The same issue comes up when a laboratory issues a calibration certificate. The customer just wants to know if the instrument is within manufacturer's specifications. Sometimes this is stated as in tolerance or out of tolerance. In either case, a firm decision is required.

ISO/IEC 17025 states, in clause, that when statements of compliance to an identified metrological specification (in spec or out of spec) are made, measurement uncertainty must be taken into account. The requirement here is clear: Use some rule like that of 14253-1 so measurement error is not ignored. This will satisfy the requirements of the standard but make the customers angry. After all, "uncertain" is not seen as a firm decision.

Leave it up to the customer

My favorite approach here is the most straightforward and bypasses the requirement entirely. If you report a value from the measurement and report the uncertainty, both without making a statement of compliance, you leave the decision up to the customer as to how to interpret an answer close to the edge of the specification. Since this is a business decision rather than a technical decision, it is better left in the hands of the customer.

However, in the original example, the maker of the measurement and the customer for the measurement are the same organization. It's still a business decision, though--it's just one in which the risk of shipping marginal or defective product is balanced against the costs of rejecting usable material. As a quality engineer, you should be able to quantify those risks so the appropriate decision is made.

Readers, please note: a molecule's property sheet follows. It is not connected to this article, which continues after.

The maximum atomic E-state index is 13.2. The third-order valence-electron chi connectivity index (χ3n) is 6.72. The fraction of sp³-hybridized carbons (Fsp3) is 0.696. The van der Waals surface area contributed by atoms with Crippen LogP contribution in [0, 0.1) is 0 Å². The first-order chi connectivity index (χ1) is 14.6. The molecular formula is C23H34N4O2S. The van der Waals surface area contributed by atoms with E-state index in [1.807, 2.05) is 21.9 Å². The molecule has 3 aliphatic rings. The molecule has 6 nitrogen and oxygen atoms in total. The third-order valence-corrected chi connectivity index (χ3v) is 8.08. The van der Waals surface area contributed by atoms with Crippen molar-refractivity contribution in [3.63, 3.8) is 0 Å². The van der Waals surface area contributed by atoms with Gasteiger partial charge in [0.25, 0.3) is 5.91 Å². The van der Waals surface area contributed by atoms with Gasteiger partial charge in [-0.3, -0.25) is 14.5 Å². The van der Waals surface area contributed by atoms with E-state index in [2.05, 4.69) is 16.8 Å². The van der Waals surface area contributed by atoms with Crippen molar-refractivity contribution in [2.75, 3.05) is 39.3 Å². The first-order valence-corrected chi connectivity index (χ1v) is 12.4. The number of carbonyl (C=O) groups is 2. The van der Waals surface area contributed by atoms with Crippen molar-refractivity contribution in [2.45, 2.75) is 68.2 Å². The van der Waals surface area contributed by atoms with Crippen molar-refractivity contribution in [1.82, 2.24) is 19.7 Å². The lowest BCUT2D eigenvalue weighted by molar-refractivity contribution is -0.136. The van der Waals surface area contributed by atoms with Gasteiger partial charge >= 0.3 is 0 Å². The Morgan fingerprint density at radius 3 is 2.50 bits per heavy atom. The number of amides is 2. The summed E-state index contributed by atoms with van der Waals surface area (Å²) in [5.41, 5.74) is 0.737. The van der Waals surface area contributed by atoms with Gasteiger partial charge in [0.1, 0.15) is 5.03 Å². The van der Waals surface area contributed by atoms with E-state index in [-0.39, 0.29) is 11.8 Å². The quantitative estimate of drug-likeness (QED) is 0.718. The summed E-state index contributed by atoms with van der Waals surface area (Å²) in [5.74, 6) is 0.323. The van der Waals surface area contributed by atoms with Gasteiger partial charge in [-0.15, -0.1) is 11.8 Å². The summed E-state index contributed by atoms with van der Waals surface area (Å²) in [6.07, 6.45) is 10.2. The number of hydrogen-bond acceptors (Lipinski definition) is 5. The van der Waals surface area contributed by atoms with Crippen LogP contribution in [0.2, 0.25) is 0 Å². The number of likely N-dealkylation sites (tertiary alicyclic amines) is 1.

Once it is decided how to interpret uncertain measurements, the results are often stated as guardbands. A guardband is an artificial change in a specification in order to compensate for measurement error.

In the case of the weight of an aircraft component, a medical device or even the contents of a box of cereal, there are practical, safety
or regulatory reasons to set an absolute limit. In the example, the part as shipped should actually weigh 3.5 pounds or less, period. If the uncertainty of the weighing measurement is 0.01 pounds, set the guardbanded specification at 3.49 so the part will never actually exceed 3.5. The guardband makes the specification appear a bit smaller than its actual value.

In the case in which the customer (internal or external) can tolerate a part that might be a tiny bit over the specification value, set the guardband to make the specification appear a bit larger than its actual value. If the part is listed as 3.5 pounds and the uncertainty is 0.01 pounds, a guardbanded specification of 3.51 pounds will accept all material whose weight is in spec at least within our ability to measure it.

If this situation is intolerable either to you or to your customer, you can make a more precise measurement when possible and make the guardband smaller.

PHILIP STEIN is a metrology and quality consultant in private practice in Pennington, NJ. He holds a master's degree in measurement science from the George Washington University in Washington, DC, and is an ASQ Fellow.